Wednesday, March 30, 2011

Historical moment for friendly environmentally prestige of Solar Pulse's Solar Aircraft

Surprisingly, revolutionary progress of science and technology increasingly evolve. One of them is renewable energy exploitation such as electric vehicles, solar vehicles, and biogas vehicles and other renewable energy. The principal electricity becomes base of technical mecanism to develop futuristic vehicles. How to change renewable substances to electric substance in order to move things, especially vehicles. In thic case, how to change solar energy to save into electric substance to move this aircraft. That is principal working mechanism. And it work out for Solar Pulse.



Switzerland
- Solar Impulse, aircraft that fly with the sun's energy fuels successfully flew for 26 hours and 9 minutes. This is the first plane to fly with the sun's energy fuels as well be the longest flight in history.

Chairman of the flight team, Bertrand Piccard said that the success of the flight for 26 hours using solar energy demonstrates the potential for renewable energy and clean technology. Piccard was the first to make a nonstop flight around the world use air balloons for over a decade in 1999.

Solar Impulse of HB-SIA has a wing of the same size as the Airbus A340: 64.3 meters and there are 12 thousand solar cells in it. The plane weighing 1,600 kg has been backed by four electric motors designed to save energy from solar cells. During 26 hours of flying, carbon-fiber aircraft has a maximum speed of 68 knots (speed over ground), average speed 23 knots and a maximum altitude of 8564 meters above sea level.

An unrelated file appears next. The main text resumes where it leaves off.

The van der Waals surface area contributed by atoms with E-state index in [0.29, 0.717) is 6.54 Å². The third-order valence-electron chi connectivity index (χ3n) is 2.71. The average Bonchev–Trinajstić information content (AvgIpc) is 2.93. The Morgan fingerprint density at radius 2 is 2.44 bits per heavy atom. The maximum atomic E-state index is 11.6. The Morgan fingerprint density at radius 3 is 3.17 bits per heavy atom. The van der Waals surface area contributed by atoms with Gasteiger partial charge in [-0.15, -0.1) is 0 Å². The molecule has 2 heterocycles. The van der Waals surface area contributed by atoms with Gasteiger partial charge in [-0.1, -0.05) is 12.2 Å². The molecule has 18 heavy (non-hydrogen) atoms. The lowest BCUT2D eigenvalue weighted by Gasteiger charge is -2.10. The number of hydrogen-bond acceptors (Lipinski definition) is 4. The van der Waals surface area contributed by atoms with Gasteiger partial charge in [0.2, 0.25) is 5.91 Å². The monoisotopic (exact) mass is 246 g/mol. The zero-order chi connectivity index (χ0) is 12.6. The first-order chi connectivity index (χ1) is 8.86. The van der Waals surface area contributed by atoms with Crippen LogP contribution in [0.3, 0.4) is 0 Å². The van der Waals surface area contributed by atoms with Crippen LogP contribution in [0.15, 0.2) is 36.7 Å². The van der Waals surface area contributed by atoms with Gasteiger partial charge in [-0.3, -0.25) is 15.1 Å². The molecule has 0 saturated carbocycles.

Chief Executive Officer (CEO), Solar Impulse, Andre Borschberg who directly intervened in the project said that it almost did not believe he had been driving a solar energy-fueled plane. "Unbelievable, this is a better success than we expected," he said.

Borschberg is a former Swiss air force pilots who have hours of flying for 40 years. He returned to his expertise was in the cockpit Solar Impulse to fly from Payerne air base in the northwestern district of Vaud, on Wednesday morning. The plane took off before 7 am to capture as much sunlight when flying over the Jura mountains to the west of the Alps, Switzerland.

When the sun goes down, the engineers hope that the aircraft battery is fully charged energy from 12,000 solar cells mounted on the body and wings of Solar Impulse. Energy stored in batteries can keep four fire engines throughout the night. The battery will be charged again at sunrise.

Now Solar Impulse prototype plane is designing the next generation expected to make the flight across the Atlantic and around the world in 2012.

Funds spent on this solar-powered aircraft project by 100 million Swiss francs (about U.S. $ 95 million). Some of the companies participating in the project namely chemical company from Solvay SA of Belgium, the Swiss watchmaker of Omega, part of the Swatch group, and German banking giant of Deutsche Bank.

Reuters |

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